According to a recent survey, fewer Americans believe terrorism is a threat now than at any time since September 10, 2001. But if five Muslim men in New Jersey had had their way, this threat might loom larger in the public mind today. These men face life in prison after being convicted Monday of plotting to enter the U.S. Army base in Fort Dix, New Jersey and murder as many soldiers as they could.
This was a jihad plot. Three of the men convicted — brothers Dritan, Shain and Eljvir Duka — are illegal aliens from the former Yugoslavia. One of the plotters, Serdar Tatar, told an FBI informant late in 2006: “I’m gonna do it….It doesn’t matter to me, whether I get locked up, arrested, or get taken away, it doesn’t matter. Or I die, doesn’t matter, I’m doing it in the name of Allah.” Another plotter, Mohamad Shnewer (the only American citizen among the convicted men), was caught on tape saying, “They are the ones, we are going to put bullets in their heads, Allah willing.”
The men trained “for jihad,” according to informant Besnik Bakalli, while on a trip to the Pocono Mountains in Pennsylvania, where they bought guns and practiced with them at firing ranges.
The plot was uncovered in January 2006 when two of the plotters entered a Circuit City outlet in New Jersey and asked a clerk to convert a videotape to DVD. The video showed men shooting automatic weapons and crying out, “Allahu akbar.”
The clerk, Brian Morgenstern, was alarmed, and asked a coworker: “Dude, I just saw some really weird s—. I don’t know what to do. Should I call someone, or is that being racist?” His coworker urged him to contact police, and Morgenstern ultimately did.
Morgenstern’s hesitation is yet another indication of how successful American Muslim advocacy groups have been in portraying resistance to the global jihad as “racism” and honest discussion of the elements of Islam that jihadists use to justify acts of violence and other acts in service of Islamic supremacism as “bigotry.” We can be grateful that Brian Morgenstern came forward anyway — but it isn’t hard to imagine what could happen if the next young person in his position decides that it is better to keep silent than to do anything that might appear to be “racist.”
The convictions Monday ought to trigger an urgent and searching reevaluation of the politically correct shibboleths that could have kept Brian Morgenstern from blowing the whistle on the Fort Dix jihadists. But that reevaluation is unlikely — especially since American Muslim spokesmen, instead of applauding the verdict and announcing measures to teach against the jihad ideology and Islamic supremacism in mosques and Islamic schools in America, resorted to denial and finger-pointing.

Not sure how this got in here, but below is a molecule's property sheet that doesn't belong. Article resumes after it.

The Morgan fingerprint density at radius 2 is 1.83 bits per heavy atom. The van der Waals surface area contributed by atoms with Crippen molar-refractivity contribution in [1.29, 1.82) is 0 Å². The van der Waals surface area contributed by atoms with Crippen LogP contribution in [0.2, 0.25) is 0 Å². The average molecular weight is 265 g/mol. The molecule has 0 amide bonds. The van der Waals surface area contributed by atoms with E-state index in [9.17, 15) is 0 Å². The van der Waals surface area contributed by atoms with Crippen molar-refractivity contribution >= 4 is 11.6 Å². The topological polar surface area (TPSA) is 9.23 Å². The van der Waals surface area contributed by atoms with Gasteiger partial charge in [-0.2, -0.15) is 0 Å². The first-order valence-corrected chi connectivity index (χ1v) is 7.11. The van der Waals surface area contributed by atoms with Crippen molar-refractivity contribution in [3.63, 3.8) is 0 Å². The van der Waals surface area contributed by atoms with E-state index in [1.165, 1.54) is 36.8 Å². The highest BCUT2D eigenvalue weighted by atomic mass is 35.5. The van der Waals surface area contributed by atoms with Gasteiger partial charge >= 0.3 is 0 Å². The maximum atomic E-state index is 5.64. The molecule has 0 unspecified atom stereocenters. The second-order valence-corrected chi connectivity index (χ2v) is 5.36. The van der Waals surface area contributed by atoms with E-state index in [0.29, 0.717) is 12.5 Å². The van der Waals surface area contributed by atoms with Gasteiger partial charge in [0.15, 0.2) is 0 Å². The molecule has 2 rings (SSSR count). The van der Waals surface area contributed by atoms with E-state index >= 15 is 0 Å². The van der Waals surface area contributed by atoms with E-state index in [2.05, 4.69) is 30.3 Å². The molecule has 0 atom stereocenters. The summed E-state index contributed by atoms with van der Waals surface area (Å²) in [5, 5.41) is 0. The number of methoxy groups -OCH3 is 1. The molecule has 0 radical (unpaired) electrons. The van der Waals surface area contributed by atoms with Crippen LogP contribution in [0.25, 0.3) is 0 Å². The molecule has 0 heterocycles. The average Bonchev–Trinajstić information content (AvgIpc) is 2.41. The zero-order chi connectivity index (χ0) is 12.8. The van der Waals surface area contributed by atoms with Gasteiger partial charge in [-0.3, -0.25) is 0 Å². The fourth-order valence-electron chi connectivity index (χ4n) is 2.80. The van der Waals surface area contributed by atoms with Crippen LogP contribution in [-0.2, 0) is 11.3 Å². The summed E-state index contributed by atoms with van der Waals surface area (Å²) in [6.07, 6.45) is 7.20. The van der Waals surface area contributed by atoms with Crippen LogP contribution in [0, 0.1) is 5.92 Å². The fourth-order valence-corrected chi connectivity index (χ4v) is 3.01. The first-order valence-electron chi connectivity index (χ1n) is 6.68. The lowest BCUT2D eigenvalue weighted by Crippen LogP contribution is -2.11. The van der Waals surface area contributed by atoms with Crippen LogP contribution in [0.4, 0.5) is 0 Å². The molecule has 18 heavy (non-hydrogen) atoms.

The aptly-named Jim Sues of the New Jersey chapter of the frequently-litigious Council on American-Islamic Relations accused the government of wrongdoing: “Many people in the Muslim community will see this as a case of entrapment. From what I saw, there was a significant role played by the government informant.”
A former Muslim chaplain at Guantanamo, James Yee lamented that the convictions would not help relations between law enforcement officials and the Muslim community in America: “All of this,” he complained, “doesn’t help build trust with the American Muslim community, and that is vital if our law enforcement is going to fight terrorism. If anyone can improve security, it’s our community, but we need to be seen as trusted partners, not potential suspects.” Yee himself was once investigated for mishandling classified material at Gitmo. Back in March 2004, AP reported that “in dismissing the charges, Maj. Gen. Geoffrey D. Miller, commander of Joint Task Force Guantanamo, which operates the detention center, cited ‘national security concerns that would arise from the release of the evidence’ if the case proceeded.” Not exactly a resounding acquittal.
Yee’s concerns about Muslims not being seen as “potential suspects” could best be allayed by Muslims resolving not to do anything suspicious. But not only did the Fort Dix suspects make their intentions to commit jihad violence on a grand scale abundantly clear to government informants; even after their arrests, one of them apparently had no compunction about revealing his intentions. Authorities revealed in December 2007 that one of the imprisoned defendants expressed regret over the Fort Dix plot — that “we weren’t able to finish” — and even gave another prisoner an Al-Qaeda recruiting video.
How many more Muslims in the United States today hold to the same views as those of the Fort Dix jihadists? Now is the time for law enforcement and government officials to call upon the Muslim community to institute comprehensive and verifiable programs teaching against the jihad ideology and Islamic supremacism. But they won’t: it would be the height of political incorrectness to do so.
And as the Fort Dix plotters wait to see if they will get life sentences, one thing is certain: there will be more plots like this one.
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